The purpose of the current study was to investigate the relationship between repressive coping and the use of suppression as a mental control strategy. Participants completed the State and Trait Anxiety Inventory (STAI), and the Marlow-Crown Social Desirability Scale (Marlow-Crown) as a means of assessing repressive coping and the White Bear Suppression Inventory as a means of assessing suppression. Our results indicate a positive association between repressive coping and thought suppression as a strategy of managing unwanted thoughts and emotions. Clinical implications are discussed.
Key words: repression, suppression, repressive coping.
SUPPRESSION VERSUS REPRESSION
Although traditionally associated with Freud, the term and the concept of "repression" was introduced into psychology before the development of psychoanalysis, by Johann Herbart (1824-1825) (Herbart, 1816/1891), to designate the [nondefensive] inhibition of ideas by other ideas (Erdelyi, 2006). Herbart applied repression to the classic problem of the limited span of consciousness: ideas compete for entry into consciousness and the stronger or dominant ideas inhibit, that is, repress, weaker ideas, which are not destroyed, but remain in a "state of tendency" (Erdelyi, 1993).
The concept was popularized by Freud however, who noted that the purpose of repression was a defensive one. It was his claim that when ideas or memories produce anxiety, the individual tends to repress the material from consciousness, to get rid of the intolerable affect that they produce (Freud, 1915/1957). In Freud's work, repression captured several forms of motivated unawareness, both intentional and unintentional, with forgetting and without it (Wegner, 1992). In his paper on repression, he notes that its essence "lies simply in the function of rejecting and keeping something out of consciousness" (1915/1957, p.147). The fact that Freud did not clearly define the nature of repression (i.e. conscious vs. unconscious, intentional vs. unintentional), and that he used the terms "repression" and "suppression" interchangeably, has resulted in later research using the term in a highly diverse and almost contradictory manner (e.g., conscious process, unconscious process, specific defense, class of related defenses, defense mechanism, coping style etc.) (Myers, Vetere, & Derakshan, 2004). However, Freud's focus on examples that entail unconsciously motivated, unintentional memory loss is probably the reason why, in current use, repression is frequently employed as a term for unintentional, unconscious forgetting, despite some notable attempts to reconsider this view (see Erdelyi, 1993; 2006). Although over the past century, many experimental studies have addressed these hypothesized characteristics of repression, none of the succeeded in finding solid evidence for the existence of repression as an entirely automatic phenomenon (Geraerts, Merckelbach, Jelicic, & Smeets, 2006; Holmes, 1990).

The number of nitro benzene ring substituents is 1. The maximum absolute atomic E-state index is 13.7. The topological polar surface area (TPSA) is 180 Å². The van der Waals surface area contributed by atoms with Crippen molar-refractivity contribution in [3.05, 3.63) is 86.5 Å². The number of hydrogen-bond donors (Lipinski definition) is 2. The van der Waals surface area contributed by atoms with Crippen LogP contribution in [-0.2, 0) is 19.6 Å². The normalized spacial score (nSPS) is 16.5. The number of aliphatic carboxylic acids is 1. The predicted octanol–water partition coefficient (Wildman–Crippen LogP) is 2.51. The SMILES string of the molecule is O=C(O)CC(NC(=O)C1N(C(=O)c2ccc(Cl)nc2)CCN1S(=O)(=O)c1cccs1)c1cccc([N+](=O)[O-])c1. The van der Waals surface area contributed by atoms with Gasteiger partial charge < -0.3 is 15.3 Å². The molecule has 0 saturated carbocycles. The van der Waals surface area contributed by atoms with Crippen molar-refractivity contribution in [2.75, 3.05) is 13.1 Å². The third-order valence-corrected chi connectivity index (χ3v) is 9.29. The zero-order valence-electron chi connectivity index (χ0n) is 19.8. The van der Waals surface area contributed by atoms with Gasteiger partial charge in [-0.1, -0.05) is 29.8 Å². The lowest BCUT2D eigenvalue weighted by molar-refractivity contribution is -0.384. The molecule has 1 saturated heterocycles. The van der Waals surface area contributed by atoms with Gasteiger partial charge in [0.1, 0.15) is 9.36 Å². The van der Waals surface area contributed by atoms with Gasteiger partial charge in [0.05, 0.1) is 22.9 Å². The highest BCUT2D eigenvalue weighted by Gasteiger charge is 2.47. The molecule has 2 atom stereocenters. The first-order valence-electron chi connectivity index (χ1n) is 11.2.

Suppression, on the other hand is considered a conscious process (Myers et al., 2002). For example, DSM-IV defines suppression as a "defense mechanism in which a person intentionally avoids thinking about disturbing problems, desires, feelings or experiences" (DSM-IV, 1994, pp.756-777). Although researchers have differing views and definitions of suppression, there is a general agreement that it is a conscious process.
During the past decade, the study of suppression as a mental control strategy has been mainly based on the work of Daniel Wegner (and his colleagues), who defines suppression as a motivated attempt not to think of a particular thing/ thought (David & Brown, 2002; Wegner, Schneider, Carter, & White, 1987).
Experimental data shows that humans do have a certain degree of control over their minds, and that suppression is sometimes a viable control strategy (Abramowitz, Tolin, & Street, 2001). However, this does not make it an easy one (Wegner, 1994a) and research on thought suppression has indeed documented frequent failures. …